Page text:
Food for thought, I suppose. Here is Wikipedia on “grinding” in video games – in short: doing mindless repetitive tasks to level-up. The actual grinding.be shares the following (with more at this link) video of Ms. Anonym’s talk at the 27th Chaos Communication Congress (27C3), about which, what?

The CCC or C3 as it is also apparently understood is “die größte europäische Hackervereinigung” (largest european hacking group) and has apparently been having these conference for 27 years. Other events listed on their  schedule include “Tor is Peace, Software Freedom is Slavery, Wikipedia is TruthThe political philosophy of the Internet” and “‘The Concert’ a disconcerting moment for free culture”.

From NYT Magazine

Here’s an ad scanned from last weeks New York Times Magazine, I just couldn’t resist posting it. I mean, really? An ergonomic toothbrush-cleansing egg?

futuristic toothbrush holder

And while not strictly concerned with the visual culture of the futuristic, that same issue did fulfill a bit of Sci-Fi promissory. In Gary Shteyngart’s recent (and fantastic) Super Sad True Love Story,  a near-future New York is littered with government propaganda urging Latino residents to save and for the Chinese to spend – cut to the cover of said NYTM cover:

new york times magazine cover shop cjina shop

And here’s a clip form the book. It’s worth noting that while humorous, Shteyngart’s novel is truly terrifying due to its spot-on depiction of a “post-literate” society in which books are seen as grotesquely uncool and acronyms rule the world’s language.  Language, which is of course online. Playing off of the common fears of today’s world – economic collapse, subservience to technology, growing old – Super Sad True Love Story is such because of its humanism, all the more noteworthy in the face of the vapid world we seem to fear. This sense of cultural collapse, is a driving issue here at Manifest Future, and ironically one of the most original ideas to enter our collective vision of what the future may hold.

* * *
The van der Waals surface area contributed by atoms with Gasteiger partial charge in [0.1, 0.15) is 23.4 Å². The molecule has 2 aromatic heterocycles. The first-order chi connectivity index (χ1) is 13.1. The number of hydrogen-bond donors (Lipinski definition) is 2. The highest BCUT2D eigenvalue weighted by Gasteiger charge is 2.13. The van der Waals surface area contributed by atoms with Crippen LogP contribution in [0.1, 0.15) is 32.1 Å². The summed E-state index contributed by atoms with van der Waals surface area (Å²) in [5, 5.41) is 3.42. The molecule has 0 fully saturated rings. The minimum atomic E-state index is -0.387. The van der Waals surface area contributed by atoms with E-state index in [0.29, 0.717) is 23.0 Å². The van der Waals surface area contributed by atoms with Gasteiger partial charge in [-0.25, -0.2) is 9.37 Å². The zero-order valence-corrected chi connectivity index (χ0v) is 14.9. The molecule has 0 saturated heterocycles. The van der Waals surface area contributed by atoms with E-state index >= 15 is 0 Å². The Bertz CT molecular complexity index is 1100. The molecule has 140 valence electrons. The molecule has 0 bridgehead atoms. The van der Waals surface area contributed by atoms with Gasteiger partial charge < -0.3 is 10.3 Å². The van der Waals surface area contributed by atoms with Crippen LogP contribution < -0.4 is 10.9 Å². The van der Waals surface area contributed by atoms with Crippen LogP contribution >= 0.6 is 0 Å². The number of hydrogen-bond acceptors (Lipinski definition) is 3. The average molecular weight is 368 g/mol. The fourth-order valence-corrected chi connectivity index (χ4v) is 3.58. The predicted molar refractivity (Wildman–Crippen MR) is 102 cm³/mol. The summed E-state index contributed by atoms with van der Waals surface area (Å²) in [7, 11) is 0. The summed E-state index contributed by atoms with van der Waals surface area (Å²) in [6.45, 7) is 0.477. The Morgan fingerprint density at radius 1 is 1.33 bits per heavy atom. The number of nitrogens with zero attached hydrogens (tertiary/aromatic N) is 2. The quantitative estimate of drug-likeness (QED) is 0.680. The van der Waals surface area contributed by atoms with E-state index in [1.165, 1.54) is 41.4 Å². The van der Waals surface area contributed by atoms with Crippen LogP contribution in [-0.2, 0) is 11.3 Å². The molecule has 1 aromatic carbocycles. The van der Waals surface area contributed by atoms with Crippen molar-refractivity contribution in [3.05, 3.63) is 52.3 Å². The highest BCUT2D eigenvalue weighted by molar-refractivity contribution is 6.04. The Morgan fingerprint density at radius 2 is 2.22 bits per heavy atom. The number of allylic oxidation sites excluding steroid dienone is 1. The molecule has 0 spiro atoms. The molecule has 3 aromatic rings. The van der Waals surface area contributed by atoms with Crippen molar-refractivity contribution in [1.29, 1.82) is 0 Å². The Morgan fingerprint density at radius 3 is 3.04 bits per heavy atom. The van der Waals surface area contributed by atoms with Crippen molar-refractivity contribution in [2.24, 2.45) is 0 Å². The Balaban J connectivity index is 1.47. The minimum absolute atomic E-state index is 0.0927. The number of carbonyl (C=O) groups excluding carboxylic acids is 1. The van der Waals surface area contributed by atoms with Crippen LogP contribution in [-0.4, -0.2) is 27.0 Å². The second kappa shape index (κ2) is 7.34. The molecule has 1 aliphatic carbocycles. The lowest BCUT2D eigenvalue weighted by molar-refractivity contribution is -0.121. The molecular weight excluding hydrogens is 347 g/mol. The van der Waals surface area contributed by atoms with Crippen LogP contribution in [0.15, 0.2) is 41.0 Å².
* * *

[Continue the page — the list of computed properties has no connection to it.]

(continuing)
super sad true love story

Interfaces

starwars targeting falcon

 

This is pretty awesome.  Someone at mrush.co.uk rendered various computer systems from Star Wars  and Aliens as simple programs. Almost more fascinating that they don’t really do anything, these programs satisfy through recognition and rework your computer to be like those in the movies. Once again, this kind of simulation should be discouraged for limiting the creativity of the real world, but come on, look at that sweet red and yellow  targeting reticule. Check them all out. A great effort that can hopefully be used for some critical art projects, or as suggested by the writer at mrush, for some badass fanfic.

SkyMall Greatest Hits

A trove of products grasping at the image of the futuristic, SkyMall features a truly astounding selection of useless fetish objects that seek to fulfill the need for luxury… for the new. These kinds of goods should seem familiar, as they are what our society is build upon. For a more detailed run-through of consumerist tendencies and their origins, I recommend Stewart and Elizabeth Ewen’s Channels of Desire. But suffice to say that shiny products answering a need we never knew existed are a staple of American (read: global) life. Here, then are a few choice selections from a recent issue of the Mall, which I find best demonstrate the extremes of future-mongering in the consumer industries.